Woodfordia Dec. 27-31, Jan 1
Stepping through Woodfordâ€™s golden gates, after a quick once-over from one of two security guards on duty, I am immediately transported to another world. A world where stilt walkers freely roam, chai and body odour waft through the air and hemp products are readily available on every corner. Melbourne band Husky kicks off musical proceedings on Wednesday afternoon at The Grande, where the seated audience is treated to superb renditions of â€˜Hunterâ€™ and â€˜Fake Moustacheâ€™. Fellow Melburnian Jordie Lane is a ramblinâ€™ man of sorts, but he looks right at home on Woodfordâ€™s Bazaar stage; his set is just as dependent on magical musical interludes as it is on Laneâ€™s sharp wit and unbridled banter.
Gotye makes a one-off Woodford appearance at the Amphitheatre. Wally De Backer is joined on stage by a nine-piece band with all the bells, whistles, horns, loops and male backing vocal you could ever hope for. The set includes â€˜Eyes Wide Openâ€™, â€˜The Only Wayâ€™ and â€˜I Feel Betterâ€™, along with a back-to-back heartbreak medley of â€˜Somebody That I Used To Knowâ€™ and â€˜Heartâ€™s A Messâ€™.
Making the first of three scheduled Woodford performances, Busby Marou takes to the AlterNATIVE stage for a late night set. The duoâ€™s understated acoustics are beautifully complemented byâ€‚full band backing, breathing new life into â€˜Banjoâ€™ and â€˜Save Some For The Othersâ€™.
By: Jodie Grinsted
Woodford is more than a folk festival, it has become an internationally recognised icon of world music and arts, while at home it continues to be a vital incubator for Australian performing and visual arts â€“ nurturing generations of musicians, carnies, dancers, poets, comedians, actors and philosophers for over 25 years. This yearâ€™s inclusion of the Dreaming Festival added a deeper cultural aspect with the addition of the Blak Dramatics Stage, where Iâ€™m fortunate to grab a seat for the one-man show Chasing the Lollyman.
Seeing life through the lens of a gay Murri man growing up in the dusty redneck town of Mareeba is a rare insight indeed. Actor and playwright Mark Sheppard kept the audience laughing and enthralled to the end, his character morphing through several personas, clever prop changes to win a standing ovation at the end. Itâ€™s then time to boogie; Japanâ€™s Mount Mocha Kilaminjaro at the Amphitheatre are my musical highlight this year â€“ their quality and stage-craft are up there with Sharon Jones and the Dap Kings. For a band with no vocalist, they have to pull out all the moves to keep the show electric, which they do with aplomb. Their tightness and super heavy sound create some morbidly obese grooves that smother the crowd in wave after wave of fat, funky goodness. Thanks Woodford!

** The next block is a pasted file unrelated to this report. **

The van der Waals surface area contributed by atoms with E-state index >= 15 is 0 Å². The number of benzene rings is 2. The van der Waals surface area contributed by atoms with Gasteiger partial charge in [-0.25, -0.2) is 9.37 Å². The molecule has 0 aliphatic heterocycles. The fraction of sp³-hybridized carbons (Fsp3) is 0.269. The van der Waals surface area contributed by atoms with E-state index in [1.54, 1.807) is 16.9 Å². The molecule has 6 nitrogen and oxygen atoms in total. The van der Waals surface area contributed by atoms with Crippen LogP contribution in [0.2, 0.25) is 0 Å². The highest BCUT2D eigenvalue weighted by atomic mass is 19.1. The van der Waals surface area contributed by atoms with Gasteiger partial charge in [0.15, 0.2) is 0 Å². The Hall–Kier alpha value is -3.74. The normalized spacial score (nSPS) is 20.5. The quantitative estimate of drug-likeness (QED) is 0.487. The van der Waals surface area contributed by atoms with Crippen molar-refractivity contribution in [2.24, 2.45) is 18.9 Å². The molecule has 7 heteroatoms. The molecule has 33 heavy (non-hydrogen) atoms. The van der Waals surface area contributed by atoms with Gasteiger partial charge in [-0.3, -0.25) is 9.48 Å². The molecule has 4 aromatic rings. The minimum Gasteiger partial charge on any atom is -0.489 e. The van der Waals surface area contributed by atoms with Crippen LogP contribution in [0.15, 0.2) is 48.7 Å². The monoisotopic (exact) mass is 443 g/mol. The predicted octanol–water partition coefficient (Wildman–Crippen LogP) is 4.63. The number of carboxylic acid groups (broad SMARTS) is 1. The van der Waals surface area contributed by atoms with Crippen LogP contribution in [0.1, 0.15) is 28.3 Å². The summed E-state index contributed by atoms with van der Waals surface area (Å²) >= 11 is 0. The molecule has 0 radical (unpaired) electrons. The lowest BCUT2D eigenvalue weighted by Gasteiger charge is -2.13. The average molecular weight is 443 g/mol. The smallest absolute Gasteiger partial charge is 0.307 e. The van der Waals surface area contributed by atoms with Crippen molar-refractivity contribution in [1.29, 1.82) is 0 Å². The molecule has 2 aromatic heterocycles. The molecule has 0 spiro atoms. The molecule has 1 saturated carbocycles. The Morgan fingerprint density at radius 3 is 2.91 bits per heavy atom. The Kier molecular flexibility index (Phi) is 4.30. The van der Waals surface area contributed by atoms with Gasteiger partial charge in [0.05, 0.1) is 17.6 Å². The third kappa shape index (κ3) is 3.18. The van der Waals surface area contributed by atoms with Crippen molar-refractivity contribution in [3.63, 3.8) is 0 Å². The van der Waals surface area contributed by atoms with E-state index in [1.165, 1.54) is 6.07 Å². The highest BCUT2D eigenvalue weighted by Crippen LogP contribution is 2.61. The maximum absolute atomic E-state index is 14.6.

By: Rudi Quinzalez
Simply walking around during the day presents myriad shows via the many open tent flaps as youâ€™re occasionally accosted by a troop of greenhorned gremlins speaking gibberish, linking arms with and even trying to marry festival goers. Representing German indie, the dysfunctional sibling duo of Die Roten Punkte put on a flawless comedic music set. The brother and sister band argued, threw tantrums and debated whether or not their parents were eaten by lions as they sang about bananas and robots with surprisingly catchy tunes.
Kira Puru & The Bruise on the Thursday night sucked the audience in with their sensual rhythm and the sheer volume and power of Kiraâ€™s voice. The dancefloor held a collection of people moving as if mesmerised by the jazz atmosphere, culminating towards the end of the show when Sideshow Wonderlandâ€™s cast turned the heat up as the contortionist and swordwalker crawled all over each other on stage while a sword swallowing space cowboy led the cheer. What could have followed this other than a burlesque collection including Rita Fontaine, Lola the Vamp, Flavella Lâ€™Amour and a whole lot of feathers yet not much clothing!
Bringing things back to harsh reality and the Dreaming theme of this yearâ€™s festival, Noel Toveyâ€™s Little Black Bastard saw one of Australiaâ€™s most distinguished theatre practitioners recount the horrors of growing up amid poverty, alcoholic parents, sexual abuse and living on the streets.
By: Nath Martyn